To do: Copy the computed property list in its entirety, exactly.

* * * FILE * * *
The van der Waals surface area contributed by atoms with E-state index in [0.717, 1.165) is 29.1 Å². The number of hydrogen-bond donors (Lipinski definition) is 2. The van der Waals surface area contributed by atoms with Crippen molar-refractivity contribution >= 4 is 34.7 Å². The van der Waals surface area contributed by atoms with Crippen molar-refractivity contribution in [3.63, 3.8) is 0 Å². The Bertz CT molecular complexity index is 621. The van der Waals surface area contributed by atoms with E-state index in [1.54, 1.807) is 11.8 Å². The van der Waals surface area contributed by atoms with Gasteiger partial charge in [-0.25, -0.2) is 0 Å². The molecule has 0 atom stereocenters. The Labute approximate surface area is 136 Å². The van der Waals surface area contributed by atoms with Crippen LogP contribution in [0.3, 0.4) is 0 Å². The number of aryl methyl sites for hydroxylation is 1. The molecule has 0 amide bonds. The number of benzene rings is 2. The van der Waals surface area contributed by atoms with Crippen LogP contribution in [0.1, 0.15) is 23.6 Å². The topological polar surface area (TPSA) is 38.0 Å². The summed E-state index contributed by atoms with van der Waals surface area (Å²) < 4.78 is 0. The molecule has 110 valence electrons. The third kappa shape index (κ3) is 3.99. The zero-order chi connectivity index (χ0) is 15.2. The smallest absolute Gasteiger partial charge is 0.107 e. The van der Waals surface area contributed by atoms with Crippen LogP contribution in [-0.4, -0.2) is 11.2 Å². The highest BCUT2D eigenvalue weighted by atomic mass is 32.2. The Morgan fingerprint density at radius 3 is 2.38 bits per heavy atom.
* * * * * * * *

The van der Waals surface area contributed by atoms with E-state index in [0.717, 1.165) is 29.1 Å². The number of hydrogen-bond donors (Lipinski definition) is 2. The van der Waals surface area contributed by atoms with Crippen molar-refractivity contribution >= 4 is 34.7 Å². The van der Waals surface area contributed by atoms with Crippen molar-refractivity contribution in [3.63, 3.8) is 0 Å². The Bertz CT molecular complexity index is 621. The van der Waals surface area contributed by atoms with E-state index in [1.54, 1.807) is 11.8 Å². The van der Waals surface area contributed by atoms with Gasteiger partial charge in [-0.25, -0.2) is 0 Å². The molecule has 0 atom stereocenters. The Labute approximate surface area is 136 Å². The van der Waals surface area contributed by atoms with Crippen LogP contribution in [0.3, 0.4) is 0 Å². The number of aryl methyl sites for hydroxylation is 1. The molecule has 0 amide bonds. The number of benzene rings is 2. The van der Waals surface area contributed by atoms with Crippen LogP contribution in [0.1, 0.15) is 23.6 Å². The topological polar surface area (TPSA) is 38.0 Å². The summed E-state index contributed by atoms with van der Waals surface area (Å²) < 4.78 is 0. The molecule has 110 valence electrons. The third kappa shape index (κ3) is 3.99. The zero-order chi connectivity index (χ0) is 15.2. The smallest absolute Gasteiger partial charge is 0.107 e. The van der Waals surface area contributed by atoms with Crippen LogP contribution in [-0.4, -0.2) is 11.2 Å². The highest BCUT2D eigenvalue weighted by atomic mass is 32.2. The Morgan fingerprint density at radius 3 is 2.38 bits per heavy atom.